Spiralling inflation could force Bank of England into a ‘handbrake turn’ on interest rates, warns outgoing chief economist Andy Haldane
Britain faces a ‘significant and persistent’ rise in the cost of living that could force the Bank of England into a ‘handbrake turn’ on interest rates, its outgoing chief economist has warned.
Andy Haldane, who finished his last day on the Bank’s Monetary Policy Committee (MPC) yesterday, said the economy was ‘surfing as high a wave as any in its history’.
But inflation could hit 4 per cent this year – though his colleagues’ official prediction is 3 per cent.
Inflation fears: The Bank of England’s outgoing chief economist Andy Haldane (pictured) said the economy was ‘surfing as high a wave as any in its history’
Haldane, who has spent 32 years at the Bank, urged the MPC to shift its focus from boosting the economy to controlling the cost of living.
In his final speech before leaving for the Royal Society of Arts, Haldane said: ‘By the end of this year, I expect inflation to be nearer 4 per cent than 3 per cent.
‘This increases the chances of a high inflation narrative becoming the dominant one, a central expectation rather than a risk.
‘If this risk were to be realised, everyone would lose – central banks with missed mandates needing to execute an economic handbrake turn, businesses and households facing a higher cost of borrowing and living, and governments facing rising debt-servicing costs.’
Inflation, or a rise in the cost of goods, has been edging up since Covid restrictions began to ease.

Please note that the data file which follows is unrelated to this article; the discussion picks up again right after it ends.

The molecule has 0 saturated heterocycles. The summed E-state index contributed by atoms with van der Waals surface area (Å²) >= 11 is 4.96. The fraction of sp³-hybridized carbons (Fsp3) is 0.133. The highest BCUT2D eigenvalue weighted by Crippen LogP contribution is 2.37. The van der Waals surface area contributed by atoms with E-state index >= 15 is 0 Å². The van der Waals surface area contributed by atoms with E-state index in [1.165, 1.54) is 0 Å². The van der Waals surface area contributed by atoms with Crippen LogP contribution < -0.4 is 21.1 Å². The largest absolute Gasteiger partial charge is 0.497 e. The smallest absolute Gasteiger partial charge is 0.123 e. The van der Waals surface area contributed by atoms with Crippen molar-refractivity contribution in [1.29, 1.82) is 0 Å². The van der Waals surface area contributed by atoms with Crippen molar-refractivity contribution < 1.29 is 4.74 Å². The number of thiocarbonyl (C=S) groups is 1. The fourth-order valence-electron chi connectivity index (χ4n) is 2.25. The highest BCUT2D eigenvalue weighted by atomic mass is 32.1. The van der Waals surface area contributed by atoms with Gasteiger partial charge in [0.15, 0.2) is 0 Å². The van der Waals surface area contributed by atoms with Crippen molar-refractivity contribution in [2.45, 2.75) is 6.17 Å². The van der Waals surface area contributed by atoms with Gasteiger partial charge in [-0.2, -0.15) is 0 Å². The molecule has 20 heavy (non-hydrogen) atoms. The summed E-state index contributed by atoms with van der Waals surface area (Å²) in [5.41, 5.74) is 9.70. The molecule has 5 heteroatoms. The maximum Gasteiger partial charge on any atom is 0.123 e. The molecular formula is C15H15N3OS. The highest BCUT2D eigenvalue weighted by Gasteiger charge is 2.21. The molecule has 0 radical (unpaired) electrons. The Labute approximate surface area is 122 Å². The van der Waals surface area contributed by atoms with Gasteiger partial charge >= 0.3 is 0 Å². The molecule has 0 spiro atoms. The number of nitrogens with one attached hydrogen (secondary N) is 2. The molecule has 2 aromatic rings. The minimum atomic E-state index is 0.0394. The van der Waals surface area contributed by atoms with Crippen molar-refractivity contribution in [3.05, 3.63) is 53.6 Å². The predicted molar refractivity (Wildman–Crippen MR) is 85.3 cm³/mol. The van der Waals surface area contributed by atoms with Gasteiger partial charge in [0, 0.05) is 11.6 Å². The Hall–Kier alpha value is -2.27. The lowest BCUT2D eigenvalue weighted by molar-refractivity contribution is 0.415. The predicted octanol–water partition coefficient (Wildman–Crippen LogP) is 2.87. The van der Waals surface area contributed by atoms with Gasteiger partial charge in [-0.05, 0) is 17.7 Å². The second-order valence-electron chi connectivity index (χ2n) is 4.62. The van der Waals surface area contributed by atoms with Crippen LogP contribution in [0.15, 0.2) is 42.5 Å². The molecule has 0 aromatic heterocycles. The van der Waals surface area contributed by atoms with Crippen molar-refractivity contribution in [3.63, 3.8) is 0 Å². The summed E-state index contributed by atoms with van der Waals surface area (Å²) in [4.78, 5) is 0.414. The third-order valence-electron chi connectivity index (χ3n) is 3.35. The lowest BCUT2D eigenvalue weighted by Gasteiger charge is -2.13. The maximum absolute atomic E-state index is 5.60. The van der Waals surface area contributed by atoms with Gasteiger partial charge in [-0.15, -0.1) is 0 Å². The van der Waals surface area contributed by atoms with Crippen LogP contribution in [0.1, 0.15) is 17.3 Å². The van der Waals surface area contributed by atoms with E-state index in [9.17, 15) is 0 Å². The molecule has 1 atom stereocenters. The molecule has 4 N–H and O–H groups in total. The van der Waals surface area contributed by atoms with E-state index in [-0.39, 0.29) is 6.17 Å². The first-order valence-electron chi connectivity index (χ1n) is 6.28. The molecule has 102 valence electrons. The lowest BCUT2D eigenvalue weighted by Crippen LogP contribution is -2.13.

This has worried Haldane – spiralling inflation erodes wages and savings, and generally leads to higher interest rates as central banks try to control spending to bring costs back down.
In turn, higher rates make debt more expensive, which would cause a headache for Chancellor Rishi Sunak as he tries to manage a £2trillion debt pile.
A rise in the cost of borrowing would also be a ‘very nasty surprise’ for millions of mortgage customers, Haldane added.
He warned that if the Bank of England, led by Governor Andrew Bailey, does not act fast to control inflation, prices could rise ‘significantly and persistently’, which could mean more painful action would be needed.
In a question-and-answer session with thinktank the Institute for Government, Haldane said: ‘As soon as the cat is out of the bag, getting the cat back into the bag is jolly hard work.’
The final caution came as fresh data from the Office for National Statistics showed the economy had fared slightly worse at the start of 2021 than previously thought.
UK output, or gross domestic product, shrank 1.6 per cent in the first three months of 2021 – more than the initial estimate of 1.5 per cent.
Household spending fell £9.9billion, while the savings ratio – how much people are squirrelling away relative to their income – hit 19.9 per cent, the second-highest on record after the 25.9 per cent during the initial lockdown last year.
The figures will heighten tensions between economists like Haldane, who want to tame inflation, and those who think the economy needs a hand to recover from last year’s enormous 9.8 per cent slump.
Haldane has been at odds with colleagues on the Bank’s MPC, which sets interest rates and other aspects of policy.
Twice since May he has been the lone voice calling for the Bank to cut its money-printing programme, which boosted the economy but which will now be adding to inflation fears.
He said inaction from the Bank could result in larger or faster interest rate hikes than expected.
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